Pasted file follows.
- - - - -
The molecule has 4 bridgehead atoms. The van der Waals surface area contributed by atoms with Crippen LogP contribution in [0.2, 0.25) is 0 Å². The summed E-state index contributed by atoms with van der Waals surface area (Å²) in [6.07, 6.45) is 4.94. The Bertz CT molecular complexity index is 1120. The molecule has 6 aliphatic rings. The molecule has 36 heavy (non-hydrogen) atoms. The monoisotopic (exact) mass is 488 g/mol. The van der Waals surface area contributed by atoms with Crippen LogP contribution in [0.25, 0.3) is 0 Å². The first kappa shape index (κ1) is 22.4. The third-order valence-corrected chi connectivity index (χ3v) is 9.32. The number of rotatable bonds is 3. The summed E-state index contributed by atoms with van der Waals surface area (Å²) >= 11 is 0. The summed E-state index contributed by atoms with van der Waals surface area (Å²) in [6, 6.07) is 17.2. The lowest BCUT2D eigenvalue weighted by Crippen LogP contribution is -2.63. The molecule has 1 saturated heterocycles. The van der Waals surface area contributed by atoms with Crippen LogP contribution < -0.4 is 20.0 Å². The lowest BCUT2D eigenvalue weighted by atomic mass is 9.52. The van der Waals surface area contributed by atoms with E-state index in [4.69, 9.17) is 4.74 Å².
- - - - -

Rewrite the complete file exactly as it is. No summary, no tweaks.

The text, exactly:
The molecule has 4 bridgehead atoms. The van der Waals surface area contributed by atoms with Crippen LogP contribution in [0.2, 0.25) is 0 Å². The summed E-state index contributed by atoms with van der Waals surface area (Å²) in [6.07, 6.45) is 4.94. The Bertz CT molecular complexity index is 1120. The molecule has 6 aliphatic rings. The molecule has 36 heavy (non-hydrogen) atoms. The monoisotopic (exact) mass is 488 g/mol. The van der Waals surface area contributed by atoms with Crippen LogP contribution in [0.25, 0.3) is 0 Å². The first kappa shape index (κ1) is 22.4. The third-order valence-corrected chi connectivity index (χ3v) is 9.32. The number of rotatable bonds is 3. The summed E-state index contributed by atoms with van der Waals surface area (Å²) >= 11 is 0. The summed E-state index contributed by atoms with van der Waals surface area (Å²) in [6, 6.07) is 17.2. The lowest BCUT2D eigenvalue weighted by Crippen LogP contribution is -2.63. The molecule has 1 saturated heterocycles. The van der Waals surface area contributed by atoms with Crippen LogP contribution < -0.4 is 20.0 Å². The lowest BCUT2D eigenvalue weighted by atomic mass is 9.52. The van der Waals surface area contributed by atoms with E-state index in [4.69, 9.17) is 4.74 Å².